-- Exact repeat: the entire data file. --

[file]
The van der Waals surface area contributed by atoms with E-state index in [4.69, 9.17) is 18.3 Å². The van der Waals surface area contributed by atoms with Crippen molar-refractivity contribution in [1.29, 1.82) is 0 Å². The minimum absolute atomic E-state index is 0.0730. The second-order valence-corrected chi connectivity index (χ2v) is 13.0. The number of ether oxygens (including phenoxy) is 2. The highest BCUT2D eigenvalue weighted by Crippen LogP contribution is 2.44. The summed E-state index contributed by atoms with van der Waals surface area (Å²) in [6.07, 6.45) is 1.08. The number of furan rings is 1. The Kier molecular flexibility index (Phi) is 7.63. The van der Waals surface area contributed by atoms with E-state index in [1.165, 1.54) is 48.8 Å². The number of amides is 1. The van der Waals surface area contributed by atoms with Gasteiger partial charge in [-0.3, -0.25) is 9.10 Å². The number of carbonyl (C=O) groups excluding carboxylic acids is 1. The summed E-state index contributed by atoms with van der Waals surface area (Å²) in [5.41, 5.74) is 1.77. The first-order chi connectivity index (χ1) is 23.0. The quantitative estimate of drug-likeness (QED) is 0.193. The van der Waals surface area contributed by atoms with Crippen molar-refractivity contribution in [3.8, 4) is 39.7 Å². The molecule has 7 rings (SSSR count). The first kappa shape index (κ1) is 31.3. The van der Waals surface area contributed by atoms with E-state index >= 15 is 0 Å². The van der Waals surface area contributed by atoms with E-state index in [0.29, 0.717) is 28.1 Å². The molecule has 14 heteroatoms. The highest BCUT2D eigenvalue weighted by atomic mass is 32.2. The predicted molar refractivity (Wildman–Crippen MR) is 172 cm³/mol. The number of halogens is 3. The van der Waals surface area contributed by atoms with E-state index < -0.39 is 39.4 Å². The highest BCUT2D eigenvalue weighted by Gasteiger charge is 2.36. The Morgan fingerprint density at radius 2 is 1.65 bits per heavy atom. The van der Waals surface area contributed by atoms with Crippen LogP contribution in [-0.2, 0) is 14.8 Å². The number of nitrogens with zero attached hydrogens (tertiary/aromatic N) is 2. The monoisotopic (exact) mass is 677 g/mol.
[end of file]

The van der Waals surface area contributed by atoms with E-state index in [4.69, 9.17) is 18.3 Å². The van der Waals surface area contributed by atoms with Crippen molar-refractivity contribution in [1.29, 1.82) is 0 Å². The minimum absolute atomic E-state index is 0.0730. The second-order valence-corrected chi connectivity index (χ2v) is 13.0. The number of ether oxygens (including phenoxy) is 2. The highest BCUT2D eigenvalue weighted by Crippen LogP contribution is 2.44. The summed E-state index contributed by atoms with van der Waals surface area (Å²) in [6.07, 6.45) is 1.08. The number of furan rings is 1. The Kier molecular flexibility index (Phi) is 7.63. The van der Waals surface area contributed by atoms with E-state index in [1.165, 1.54) is 48.8 Å². The number of amides is 1. The van der Waals surface area contributed by atoms with Gasteiger partial charge in [-0.3, -0.25) is 9.10 Å². The number of carbonyl (C=O) groups excluding carboxylic acids is 1. The summed E-state index contributed by atoms with van der Waals surface area (Å²) in [5.41, 5.74) is 1.77. The first-order chi connectivity index (χ1) is 23.0. The quantitative estimate of drug-likeness (QED) is 0.193. The van der Waals surface area contributed by atoms with Crippen molar-refractivity contribution in [3.8, 4) is 39.7 Å². The molecule has 7 rings (SSSR count). The first kappa shape index (κ1) is 31.3. The van der Waals surface area contributed by atoms with E-state index >= 15 is 0 Å². The van der Waals surface area contributed by atoms with E-state index in [0.29, 0.717) is 28.1 Å². The molecule has 14 heteroatoms. The highest BCUT2D eigenvalue weighted by atomic mass is 32.2. The predicted molar refractivity (Wildman–Crippen MR) is 172 cm³/mol. The number of halogens is 3. The van der Waals surface area contributed by atoms with E-state index < -0.39 is 39.4 Å². The highest BCUT2D eigenvalue weighted by Gasteiger charge is 2.36. The Morgan fingerprint density at radius 2 is 1.65 bits per heavy atom. The van der Waals surface area contributed by atoms with Crippen LogP contribution in [-0.2, 0) is 14.8 Å². The number of nitrogens with zero attached hydrogens (tertiary/aromatic N) is 2. The monoisotopic (exact) mass is 677 g/mol.